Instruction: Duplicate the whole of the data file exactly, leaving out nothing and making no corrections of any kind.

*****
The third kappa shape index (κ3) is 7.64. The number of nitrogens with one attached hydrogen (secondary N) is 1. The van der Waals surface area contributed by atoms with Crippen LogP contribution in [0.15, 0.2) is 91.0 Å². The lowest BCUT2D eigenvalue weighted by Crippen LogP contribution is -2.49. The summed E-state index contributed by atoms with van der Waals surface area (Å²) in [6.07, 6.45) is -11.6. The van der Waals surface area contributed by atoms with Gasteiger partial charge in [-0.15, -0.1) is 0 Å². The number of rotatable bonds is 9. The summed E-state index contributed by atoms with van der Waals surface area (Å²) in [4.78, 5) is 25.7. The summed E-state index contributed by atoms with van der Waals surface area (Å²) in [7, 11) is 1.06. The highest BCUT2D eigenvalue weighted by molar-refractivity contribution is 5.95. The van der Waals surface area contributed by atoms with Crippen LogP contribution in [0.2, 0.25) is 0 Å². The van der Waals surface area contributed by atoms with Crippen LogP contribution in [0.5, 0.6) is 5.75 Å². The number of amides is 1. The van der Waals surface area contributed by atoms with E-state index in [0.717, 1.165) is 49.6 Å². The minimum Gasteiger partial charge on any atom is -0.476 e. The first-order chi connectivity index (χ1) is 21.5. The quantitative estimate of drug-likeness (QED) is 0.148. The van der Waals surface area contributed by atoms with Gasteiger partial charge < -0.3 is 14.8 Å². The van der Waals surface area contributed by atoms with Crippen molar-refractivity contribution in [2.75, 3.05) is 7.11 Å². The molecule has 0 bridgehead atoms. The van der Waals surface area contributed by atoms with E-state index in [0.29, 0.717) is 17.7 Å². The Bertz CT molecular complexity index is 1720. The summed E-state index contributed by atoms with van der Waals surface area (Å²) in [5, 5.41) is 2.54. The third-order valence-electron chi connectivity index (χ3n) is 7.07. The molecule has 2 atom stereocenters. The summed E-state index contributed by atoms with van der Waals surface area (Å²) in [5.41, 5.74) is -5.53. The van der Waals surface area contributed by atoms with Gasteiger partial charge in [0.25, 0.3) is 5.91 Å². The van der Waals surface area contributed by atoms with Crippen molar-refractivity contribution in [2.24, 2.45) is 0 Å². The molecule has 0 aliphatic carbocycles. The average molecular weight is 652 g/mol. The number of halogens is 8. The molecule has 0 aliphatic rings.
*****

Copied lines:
The third kappa shape index (κ3) is 7.64. The number of nitrogens with one attached hydrogen (secondary N) is 1. The van der Waals surface area contributed by atoms with Crippen LogP contribution in [0.15, 0.2) is 91.0 Å². The lowest BCUT2D eigenvalue weighted by Crippen LogP contribution is -2.49. The summed E-state index contributed by atoms with van der Waals surface area (Å²) in [6.07, 6.45) is -11.6. The van der Waals surface area contributed by atoms with Gasteiger partial charge in [-0.15, -0.1) is 0 Å². The number of rotatable bonds is 9. The summed E-state index contributed by atoms with van der Waals surface area (Å²) in [4.78, 5) is 25.7. The summed E-state index contributed by atoms with van der Waals surface area (Å²) in [7, 11) is 1.06. The highest BCUT2D eigenvalue weighted by molar-refractivity contribution is 5.95. The van der Waals surface area contributed by atoms with Crippen LogP contribution in [0.2, 0.25) is 0 Å². The van der Waals surface area contributed by atoms with Crippen LogP contribution in [0.5, 0.6) is 5.75 Å². The number of amides is 1. The van der Waals surface area contributed by atoms with E-state index in [0.717, 1.165) is 49.6 Å². The minimum Gasteiger partial charge on any atom is -0.476 e. The first-order chi connectivity index (χ1) is 21.5. The quantitative estimate of drug-likeness (QED) is 0.148. The van der Waals surface area contributed by atoms with Gasteiger partial charge < -0.3 is 14.8 Å². The van der Waals surface area contributed by atoms with Crippen molar-refractivity contribution in [2.75, 3.05) is 7.11 Å². The molecule has 0 bridgehead atoms. The van der Waals surface area contributed by atoms with E-state index in [0.29, 0.717) is 17.7 Å². The Bertz CT molecular complexity index is 1720. The summed E-state index contributed by atoms with van der Waals surface area (Å²) in [5, 5.41) is 2.54. The third-order valence-electron chi connectivity index (χ3n) is 7.07. The molecule has 2 atom stereocenters. The summed E-state index contributed by atoms with van der Waals surface area (Å²) in [5.41, 5.74) is -5.53. The van der Waals surface area contributed by atoms with Gasteiger partial charge in [0.25, 0.3) is 5.91 Å². The van der Waals surface area contributed by atoms with Crippen molar-refractivity contribution in [2.24, 2.45) is 0 Å². The molecule has 0 aliphatic carbocycles. The average molecular weight is 652 g/mol. The number of halogens is 8. The molecule has 0 aliphatic rings.